Washington -  Defence Secretary Jim Mattis said the US and allies are “holding the line” against the Taliban in Afghanistan as forecasts of a significant offensive by the militants “remain unfulfilled.”

As the US approaches the 16th anniversary of the invasion of Afghanistan, now America’s longest war, Mattis gave his first congressional testimony Tuesday since President Donald Trump’s announcement in August of an expanded US role to train and advise Afghan forces.

Mattis warned that an American withdrawal from Afghanistan would be "to our ultimate peril". "Based on intelligence community analysis and my own evaluation, I am convinced we would absent ourselves from this region at our peril," he said, testifying before the Senate Armed Services Committee.

Mattis, who told Congress in June that “we are not winning in Afghanistan”, was more sanguine this time. “Uncertainty in the region and the NATO campaign has been replaced by certainty due to the implementation of President Trump’s new South Asia Strategy,” he said. While Republican Senator John McCain, the committee’s chairman, praised Trump’s decision to eliminate deadlines for withdrawing US troops, he called it “totally unacceptable” that Congress has been given no detailed information on the revised strategy.

More than 3,000 US troops are being added to about 11,000 already in Afghanistan, according to Mattis. An additional 6,800 NATO and coalition troops are there to assist about 320,000 Afghan national security forces. Marine General Joseph Dunford, chairman of the Joint Chiefs of Staff, told the Senate panel that the revamped US strategy means an “enduring commitment” to Afghanistan.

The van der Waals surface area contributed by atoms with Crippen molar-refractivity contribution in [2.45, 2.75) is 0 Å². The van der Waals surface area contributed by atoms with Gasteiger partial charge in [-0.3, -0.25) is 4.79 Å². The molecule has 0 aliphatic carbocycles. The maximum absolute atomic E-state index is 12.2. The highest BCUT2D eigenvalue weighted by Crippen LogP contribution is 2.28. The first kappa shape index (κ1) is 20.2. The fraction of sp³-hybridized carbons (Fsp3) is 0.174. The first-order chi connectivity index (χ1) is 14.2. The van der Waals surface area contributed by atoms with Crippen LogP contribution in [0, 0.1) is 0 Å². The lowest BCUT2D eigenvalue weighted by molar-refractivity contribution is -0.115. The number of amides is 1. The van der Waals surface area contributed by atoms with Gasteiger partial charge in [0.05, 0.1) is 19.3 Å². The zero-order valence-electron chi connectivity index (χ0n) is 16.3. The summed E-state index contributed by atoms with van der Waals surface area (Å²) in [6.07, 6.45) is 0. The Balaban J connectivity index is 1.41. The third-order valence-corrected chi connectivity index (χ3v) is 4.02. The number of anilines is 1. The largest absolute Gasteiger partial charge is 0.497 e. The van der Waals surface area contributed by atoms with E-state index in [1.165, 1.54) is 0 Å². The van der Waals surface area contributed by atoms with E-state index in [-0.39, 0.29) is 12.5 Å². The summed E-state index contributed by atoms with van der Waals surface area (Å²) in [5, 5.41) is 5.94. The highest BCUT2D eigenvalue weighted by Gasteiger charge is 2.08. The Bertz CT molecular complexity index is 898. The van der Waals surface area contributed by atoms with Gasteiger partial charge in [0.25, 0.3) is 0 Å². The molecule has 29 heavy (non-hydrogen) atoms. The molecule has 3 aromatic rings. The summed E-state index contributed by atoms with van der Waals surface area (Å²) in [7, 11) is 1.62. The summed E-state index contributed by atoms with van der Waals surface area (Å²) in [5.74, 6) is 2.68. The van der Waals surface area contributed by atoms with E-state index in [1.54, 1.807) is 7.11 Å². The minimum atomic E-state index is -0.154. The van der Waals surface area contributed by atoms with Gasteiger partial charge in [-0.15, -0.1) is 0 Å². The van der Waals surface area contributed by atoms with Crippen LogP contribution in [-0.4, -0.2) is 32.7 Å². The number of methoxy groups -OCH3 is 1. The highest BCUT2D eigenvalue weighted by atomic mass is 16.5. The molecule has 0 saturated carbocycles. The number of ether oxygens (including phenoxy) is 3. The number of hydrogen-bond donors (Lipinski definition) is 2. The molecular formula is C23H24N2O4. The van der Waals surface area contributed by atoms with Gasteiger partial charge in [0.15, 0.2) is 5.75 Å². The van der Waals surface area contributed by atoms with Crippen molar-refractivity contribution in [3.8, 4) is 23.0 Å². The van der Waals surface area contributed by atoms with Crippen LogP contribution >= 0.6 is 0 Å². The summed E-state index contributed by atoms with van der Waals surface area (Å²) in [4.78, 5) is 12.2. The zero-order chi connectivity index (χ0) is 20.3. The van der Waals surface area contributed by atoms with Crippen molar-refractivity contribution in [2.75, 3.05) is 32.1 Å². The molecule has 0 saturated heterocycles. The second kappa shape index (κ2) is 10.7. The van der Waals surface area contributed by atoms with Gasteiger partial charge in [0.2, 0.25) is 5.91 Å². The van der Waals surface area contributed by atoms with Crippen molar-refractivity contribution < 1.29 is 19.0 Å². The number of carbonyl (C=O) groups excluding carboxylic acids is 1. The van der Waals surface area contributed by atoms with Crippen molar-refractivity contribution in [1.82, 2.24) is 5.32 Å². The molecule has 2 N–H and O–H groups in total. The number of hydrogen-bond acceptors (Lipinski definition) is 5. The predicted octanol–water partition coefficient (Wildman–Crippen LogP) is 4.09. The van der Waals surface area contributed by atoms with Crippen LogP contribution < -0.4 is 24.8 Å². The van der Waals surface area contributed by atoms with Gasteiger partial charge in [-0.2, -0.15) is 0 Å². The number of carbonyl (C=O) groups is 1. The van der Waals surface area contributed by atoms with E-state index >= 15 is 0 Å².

Dunford said he agreed with the February assessment of the top US general in Afghanistan that the situation was a stalemate. “That’s my assessment of where we are right now,” Dunford said. “We are not at a point where we can bring a successful political solution to the war.”

Mattis’s optimism is at odds with analysts including the US inspector general for Afghanistan reconstruction, who said in a report in August that a group affiliated with Islamic State has laid down roots in the country, part of a broad deterioration that has seen a record number of Afghan civilians killed. The inspector general depicted US personnel as hunkered down behind blast walls.

Mattis, echoing vows by his three predecessors as defence secretary and now by Trump, said the US must increase pressure on Pakistan to seal off its northwestern border to stop the Taliban and other militants from using the territories as a safe haven to plan and execute attacks. “We will firmly address Pakistan’s role,” Mattis said.

Mattis said that “for the first time in this long fight, all six Afghan military corps are engaged in offensive operations” and “during these recent months there have been fewer civilian casualties” because of coalition operations.

The defence chief said US military personnel will be deployed closer to the front lines, embedding with Afghan troops at the battalion and brigade level instead of farther away at the corps or headquarters level.

“Make no mistake, this is combat duty but the Afghan forces remain in the lead for fighting,” he said.

Mattis visited Afghanistan last week with NATO Secretary-General Jens Stoltenberg to reaffirm US commitment.

General John Nicholson, the top US commander in Afghanistan, "is holding the line," Mattis assured the senators. "We must always remember we are in Afghanistan to make America safer and to ensure South Asia cannot be used to plot transnational attacks against the US homeland or our partners and allies," he said.